Stash Busters

How do you use up your left overs? You know what I’m talking about: those little part balls, left over from that pair of socks or sweater you finished months ago.

I’m very much a Type A personality (or as a friend says, Type A++), and I’m super organized, so having these odds and ends kicking about my very precious yarn storage space drives me nuts.  When you have a quarter of a skein left, what do you do? It’s not enough to make anything of true substance… but sometimes it’s just enough.

I’ve been on a stash busting kick, trying to clear away those part skeins and odds and ends.

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A few odd balls of DK acrylic are quickly becoming a simple triangle shawl. I may need to buy one more ball to make it a good, proper shawl length.

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The left over Diamond Tradition from the Soper Creek Yarn Challenge are becoming a quick seed stitch cowl.

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Finally, those odd sock ends are becoming squares for a sock yarn blanket. I am ultimately pondering if I make it a true sock yarn memory blanket and only make one square with the yarn, or do I keep busting that stash and just make as many little squares with the yarn that I can. Decisions, decisions.

Happy knitting!

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The Earl Kitchener and His Stitch

If you’re a sock knitter, or at least have made a pair or two, you may be familiar with the Kitchener Stitch, a common form of grafting, creating a seamless toe.  To a novice knitter, the Kitchener stitch may appear to be challenging, but once you get the hang of it, the Kitchener stitch is fairly straight forward.  I actually like doing the Kitchener stitch – call me strange, but I find it relaxing and somewhat gratifying. Knit, purl, purl, knit, repeating over and over until the sock is complete.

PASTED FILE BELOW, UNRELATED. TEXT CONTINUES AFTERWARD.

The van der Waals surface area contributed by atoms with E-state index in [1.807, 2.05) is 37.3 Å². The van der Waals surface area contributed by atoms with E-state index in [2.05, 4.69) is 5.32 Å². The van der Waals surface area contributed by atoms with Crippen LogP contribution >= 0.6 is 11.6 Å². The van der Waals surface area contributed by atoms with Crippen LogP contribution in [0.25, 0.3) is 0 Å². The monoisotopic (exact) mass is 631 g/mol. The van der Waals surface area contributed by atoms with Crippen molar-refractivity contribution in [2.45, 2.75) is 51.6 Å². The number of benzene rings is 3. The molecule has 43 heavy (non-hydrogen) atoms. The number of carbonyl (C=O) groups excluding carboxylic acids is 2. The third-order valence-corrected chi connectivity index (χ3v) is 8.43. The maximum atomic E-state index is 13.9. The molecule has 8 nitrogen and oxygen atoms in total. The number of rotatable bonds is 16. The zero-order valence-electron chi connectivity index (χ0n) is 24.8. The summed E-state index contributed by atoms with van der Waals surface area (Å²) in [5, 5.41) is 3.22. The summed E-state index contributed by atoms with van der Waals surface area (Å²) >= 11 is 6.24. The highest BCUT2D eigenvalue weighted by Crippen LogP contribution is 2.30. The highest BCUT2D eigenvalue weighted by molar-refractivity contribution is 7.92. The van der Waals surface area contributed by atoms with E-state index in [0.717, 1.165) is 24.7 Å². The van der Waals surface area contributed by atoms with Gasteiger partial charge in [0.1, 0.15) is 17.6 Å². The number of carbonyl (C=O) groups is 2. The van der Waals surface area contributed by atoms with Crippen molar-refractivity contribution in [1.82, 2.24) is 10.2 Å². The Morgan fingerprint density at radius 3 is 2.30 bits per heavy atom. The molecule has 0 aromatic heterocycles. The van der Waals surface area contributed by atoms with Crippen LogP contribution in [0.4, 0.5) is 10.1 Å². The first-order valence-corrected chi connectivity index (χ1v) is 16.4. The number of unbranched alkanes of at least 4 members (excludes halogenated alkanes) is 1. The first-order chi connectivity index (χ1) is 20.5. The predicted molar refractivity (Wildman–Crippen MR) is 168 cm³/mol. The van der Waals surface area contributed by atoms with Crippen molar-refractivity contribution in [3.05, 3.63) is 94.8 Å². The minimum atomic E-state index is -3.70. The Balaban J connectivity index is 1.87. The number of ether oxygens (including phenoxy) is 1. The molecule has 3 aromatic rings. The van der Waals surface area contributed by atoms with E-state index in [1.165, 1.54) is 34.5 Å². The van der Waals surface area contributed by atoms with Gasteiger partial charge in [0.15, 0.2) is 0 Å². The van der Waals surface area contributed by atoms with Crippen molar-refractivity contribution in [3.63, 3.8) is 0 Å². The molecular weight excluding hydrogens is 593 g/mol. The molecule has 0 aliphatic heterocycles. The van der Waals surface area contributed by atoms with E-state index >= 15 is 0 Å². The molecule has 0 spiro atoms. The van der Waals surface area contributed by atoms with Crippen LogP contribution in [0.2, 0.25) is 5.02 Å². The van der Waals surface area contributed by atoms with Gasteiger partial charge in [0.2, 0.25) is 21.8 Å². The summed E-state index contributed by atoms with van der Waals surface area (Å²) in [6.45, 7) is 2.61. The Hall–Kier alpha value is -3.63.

I had honestly never given any thought to the name, but really, why would I have?  That’s the technique, and it creates a lovely finish to my sock.  But a few weeks ago, I followed a link from the Knitty Blog to a YouTube video, the Secret History of Knitting, where they discuss knitting and World War I.  Well, wasn’t my mind blown when the connection was made – it’s the Kitchener stitch after Field Marshal Horatio Herbert Kitchener, 1st Earl Kitchener. *insert sound effect of mind being blown*

Who is the Earl Kitchener?

Born in 1850 in Ireland, Horatio Herbert Kitchener would go on to become a high ranking official in the British army, seeing action in the Franco-Prussian War, the Mahdist War, the Second Boer War, and the First World War.  His image has become a piece of propaganda history as his face was immortalized on the “Your Country Needs You” poster.

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He died in 1916 when the HMS Hampshire, a ship he was sailing on, was sunk by a German mine off the Orkneys (near the Northern Isles of Scotland).